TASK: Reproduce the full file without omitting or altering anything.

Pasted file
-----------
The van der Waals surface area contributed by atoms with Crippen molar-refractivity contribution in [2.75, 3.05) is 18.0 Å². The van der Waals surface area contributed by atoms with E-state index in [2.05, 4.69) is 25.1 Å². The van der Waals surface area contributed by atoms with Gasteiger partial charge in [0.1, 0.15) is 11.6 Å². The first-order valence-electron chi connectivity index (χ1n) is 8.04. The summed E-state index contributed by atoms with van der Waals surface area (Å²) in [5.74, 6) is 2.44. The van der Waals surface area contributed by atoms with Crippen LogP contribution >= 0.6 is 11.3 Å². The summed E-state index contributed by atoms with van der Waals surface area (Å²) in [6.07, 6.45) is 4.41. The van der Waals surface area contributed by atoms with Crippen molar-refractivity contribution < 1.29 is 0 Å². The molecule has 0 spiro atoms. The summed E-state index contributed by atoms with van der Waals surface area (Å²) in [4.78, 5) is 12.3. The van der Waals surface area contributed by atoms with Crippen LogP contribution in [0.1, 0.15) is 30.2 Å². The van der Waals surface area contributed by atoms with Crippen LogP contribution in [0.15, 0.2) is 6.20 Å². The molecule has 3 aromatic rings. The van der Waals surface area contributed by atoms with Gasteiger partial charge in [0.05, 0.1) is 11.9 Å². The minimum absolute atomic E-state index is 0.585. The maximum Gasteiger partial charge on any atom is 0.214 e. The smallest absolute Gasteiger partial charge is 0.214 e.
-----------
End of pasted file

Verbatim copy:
The van der Waals surface area contributed by atoms with Crippen molar-refractivity contribution in [2.75, 3.05) is 18.0 Å². The van der Waals surface area contributed by atoms with E-state index in [2.05, 4.69) is 25.1 Å². The van der Waals surface area contributed by atoms with Gasteiger partial charge in [0.1, 0.15) is 11.6 Å². The first-order valence-electron chi connectivity index (χ1n) is 8.04. The summed E-state index contributed by atoms with van der Waals surface area (Å²) in [5.74, 6) is 2.44. The van der Waals surface area contributed by atoms with Crippen LogP contribution >= 0.6 is 11.3 Å². The summed E-state index contributed by atoms with van der Waals surface area (Å²) in [6.07, 6.45) is 4.41. The van der Waals surface area contributed by atoms with Crippen molar-refractivity contribution < 1.29 is 0 Å². The molecule has 0 spiro atoms. The summed E-state index contributed by atoms with van der Waals surface area (Å²) in [4.78, 5) is 12.3. The van der Waals surface area contributed by atoms with Crippen LogP contribution in [0.1, 0.15) is 30.2 Å². The van der Waals surface area contributed by atoms with Crippen LogP contribution in [0.15, 0.2) is 6.20 Å². The molecule has 3 aromatic rings. The van der Waals surface area contributed by atoms with Gasteiger partial charge in [0.05, 0.1) is 11.9 Å². The minimum absolute atomic E-state index is 0.585. The maximum Gasteiger partial charge on any atom is 0.214 e. The smallest absolute Gasteiger partial charge is 0.214 e.